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How To Cut In When Painting

tips for cutting in painting

A lot of people think that there's not a lot to painting and there are countless sayings in the building trade, some of which are probably too crude to quote here, about how easy it is. But if this is the case, then why is there so much poor quality painting everywhere I seem to look. It's certainly easy to apply paint to a surface but doing it well is what counts.

The key to a professional-looking paint job is cutting in. It's the edges and where there's a contrast in colour that you're really going to notice sloppy painting but I'm convinced that precise cutting in is something that anyone can do with a few techniques you'll learn here and a bit of practice.

A fairly common misconception about cutting in is that you need to be using a small paintbrush. This is anything but the truth and actually, you'll probably find it easier with a larger brush as it offers more support when in contact with the wall and keeps your army steady. The only thing a good cutting in paint brush needs is to not have any stray bristles poking out of the edges as these still carry paint and making cutting in virtually impossible.

Cutting in is all about long, steady motions and to achieve these, you're going to want to make sure there's as much paint 'in' the brush as you can. It's a strange idea to think of paint being in the brush rather than on it but the whole point of a brush's bristles is to maximise the surface area of it that can hold paint.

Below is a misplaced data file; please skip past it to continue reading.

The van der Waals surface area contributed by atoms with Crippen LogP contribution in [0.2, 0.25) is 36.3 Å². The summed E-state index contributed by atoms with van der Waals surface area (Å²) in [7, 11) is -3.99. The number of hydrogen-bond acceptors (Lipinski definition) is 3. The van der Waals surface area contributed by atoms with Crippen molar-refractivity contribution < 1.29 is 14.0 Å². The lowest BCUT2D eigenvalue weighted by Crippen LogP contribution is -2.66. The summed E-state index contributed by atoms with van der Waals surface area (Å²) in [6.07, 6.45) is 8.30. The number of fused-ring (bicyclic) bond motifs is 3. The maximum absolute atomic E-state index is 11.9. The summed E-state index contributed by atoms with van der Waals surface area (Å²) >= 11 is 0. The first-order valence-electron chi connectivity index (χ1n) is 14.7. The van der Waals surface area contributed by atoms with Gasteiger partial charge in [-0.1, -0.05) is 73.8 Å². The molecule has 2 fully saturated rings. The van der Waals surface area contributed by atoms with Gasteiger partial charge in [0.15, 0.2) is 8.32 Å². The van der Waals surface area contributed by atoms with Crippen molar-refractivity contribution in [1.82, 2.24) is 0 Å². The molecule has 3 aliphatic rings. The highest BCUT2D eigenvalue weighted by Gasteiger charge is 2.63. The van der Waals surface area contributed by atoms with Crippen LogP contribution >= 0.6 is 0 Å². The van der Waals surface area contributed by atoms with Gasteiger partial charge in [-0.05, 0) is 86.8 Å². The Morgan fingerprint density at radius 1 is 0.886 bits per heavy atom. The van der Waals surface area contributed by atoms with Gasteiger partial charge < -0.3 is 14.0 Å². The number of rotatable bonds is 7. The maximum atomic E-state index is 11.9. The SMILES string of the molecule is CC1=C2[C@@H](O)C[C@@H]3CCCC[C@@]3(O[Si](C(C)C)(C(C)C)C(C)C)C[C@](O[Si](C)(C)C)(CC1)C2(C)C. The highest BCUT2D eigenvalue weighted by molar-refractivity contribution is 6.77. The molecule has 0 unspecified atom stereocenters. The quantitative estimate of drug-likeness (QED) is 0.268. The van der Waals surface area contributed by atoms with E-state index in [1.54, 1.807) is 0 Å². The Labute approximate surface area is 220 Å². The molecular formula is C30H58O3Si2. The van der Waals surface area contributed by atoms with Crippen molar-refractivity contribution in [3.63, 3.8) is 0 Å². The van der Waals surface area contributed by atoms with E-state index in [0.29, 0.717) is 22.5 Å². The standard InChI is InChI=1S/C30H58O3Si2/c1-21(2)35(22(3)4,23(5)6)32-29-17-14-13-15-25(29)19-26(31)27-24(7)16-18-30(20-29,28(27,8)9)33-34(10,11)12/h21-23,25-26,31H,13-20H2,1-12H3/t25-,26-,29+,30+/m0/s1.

Everyone is familiar with the idea of lightly dabbing the edges of the paint brush against the edge of the pot to remove any excess but if you haven't used the following tip to get the paint in the brush, then you're going to be revisiting you're pot very often and not achieving uniform, continuous strokes.

While dipping the brush in the paint, be sure to press the brush firmly against the side of the pot to spread the bristles apart so that they can really take in the paint. Do this two to three times on either side of the brush and then as always dab off the excess to minimise drips.

Cutting in isn't so much about how precisely you can place the paintbrush to the edge without going over, it's all about the pressure you're applying to the brush to spread the bristles apart to paint up to edge.

Ideally you want to bring the brush into contact with the wall with the edge of the brush about 5mm away from the part you don't want to paint. Now, as you start to move the brush along, begin to steadily increase the pressure you're placing on the brush to spread the bristles apart. Don't worry if they don't get to the edge straight away, you can always come back from the other direction. Aim to be at the edge within 10-15cm from where you start.

Once you get the right pressure and are on the right line, it's surprisingly easy to stay there. This is why you'll be glad you followed the advice to get more paint safely in the brush so you can keep going without having to reload. It's also important to remember to be making the movement from the shoulder rather than the wrist. This just offers more stability and gives you more control, like when putting in golf.

So now you know you've learnt these tips to paint like a professional, you can start your own DIY redecoration project. If you want a great paint supplier with a wide range and fast cheap UK delivery, be sure to visit Designerpaint.